Amnesty International on Tuesday called on the former Soviet state to end its use of the death penalty.
It said executing people was irresponsible “where torture is systematic, corruption is unchecked at every stage ... and where courts apply the death penalty without the guidance of objective and publicly accessible sentencing criteria".
Amnesty said that in many cases "family members do not know for months, sometimes even years whether their relative is alive or has been executed".
Once informed that an execution has taken place, relatives "many search for years in the hope of finding the grave" as the authorities often refuse to release information about where the dead have been buried, Amnesty said.
Amnesty also criticised countries it said had been involved in extraditing individuals to Uzbekistan who had then been sentenced to death and possibly tortured - namely Russia, Kazakhstan, Kyrgyzstan, Tajikistan and Turkmenistan.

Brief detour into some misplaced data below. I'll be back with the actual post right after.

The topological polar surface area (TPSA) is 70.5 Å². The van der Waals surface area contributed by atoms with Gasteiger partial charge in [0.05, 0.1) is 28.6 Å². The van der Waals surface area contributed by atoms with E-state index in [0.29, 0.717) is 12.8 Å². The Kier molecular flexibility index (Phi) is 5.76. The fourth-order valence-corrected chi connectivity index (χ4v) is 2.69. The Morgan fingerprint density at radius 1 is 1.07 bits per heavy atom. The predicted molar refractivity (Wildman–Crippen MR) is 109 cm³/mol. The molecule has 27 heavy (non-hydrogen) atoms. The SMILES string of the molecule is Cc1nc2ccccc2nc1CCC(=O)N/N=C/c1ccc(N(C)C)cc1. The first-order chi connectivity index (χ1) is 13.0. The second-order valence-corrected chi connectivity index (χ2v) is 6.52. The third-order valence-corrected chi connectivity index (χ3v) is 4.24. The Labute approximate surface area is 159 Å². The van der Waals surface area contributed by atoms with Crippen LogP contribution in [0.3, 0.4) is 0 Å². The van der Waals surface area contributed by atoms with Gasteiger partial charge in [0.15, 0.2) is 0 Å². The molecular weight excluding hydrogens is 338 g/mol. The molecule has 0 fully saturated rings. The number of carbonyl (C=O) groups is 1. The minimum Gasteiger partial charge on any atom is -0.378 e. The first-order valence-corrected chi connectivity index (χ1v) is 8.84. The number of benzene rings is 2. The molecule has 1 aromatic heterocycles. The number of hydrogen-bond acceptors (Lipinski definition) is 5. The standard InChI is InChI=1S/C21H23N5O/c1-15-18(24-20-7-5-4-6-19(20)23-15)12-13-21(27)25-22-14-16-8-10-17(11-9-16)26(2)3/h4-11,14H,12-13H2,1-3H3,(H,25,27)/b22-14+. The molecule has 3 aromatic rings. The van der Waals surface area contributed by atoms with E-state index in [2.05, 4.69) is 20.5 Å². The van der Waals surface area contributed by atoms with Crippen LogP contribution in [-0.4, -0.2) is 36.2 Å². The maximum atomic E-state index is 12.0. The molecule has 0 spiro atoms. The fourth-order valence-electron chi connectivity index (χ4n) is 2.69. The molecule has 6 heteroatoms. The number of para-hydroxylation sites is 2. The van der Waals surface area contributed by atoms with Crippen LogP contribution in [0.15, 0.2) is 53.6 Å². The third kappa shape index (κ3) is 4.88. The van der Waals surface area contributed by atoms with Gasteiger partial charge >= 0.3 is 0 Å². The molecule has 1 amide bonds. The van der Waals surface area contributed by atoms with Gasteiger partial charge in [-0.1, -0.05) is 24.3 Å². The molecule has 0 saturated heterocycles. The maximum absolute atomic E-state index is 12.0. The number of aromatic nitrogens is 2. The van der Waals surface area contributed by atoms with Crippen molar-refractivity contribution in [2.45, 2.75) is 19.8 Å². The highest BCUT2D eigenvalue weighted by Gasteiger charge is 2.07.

President Islam Karimov has
been criticised over human rights
In July the United Nations Human Rights Committee strongly criticised Uzbekistan's execution of six people whose cases were awaiting the committee's consideration.
On Tuesday Amnesty said it knew of at least nine young men who had been executed despite interventions by the committee.
Uzbekistan's President Islam Karimov has been a key supporter of US-led anti-terrorism efforts centred on neighbouring Afghanistan and some have argued that US support has given added legitimacy to his regime.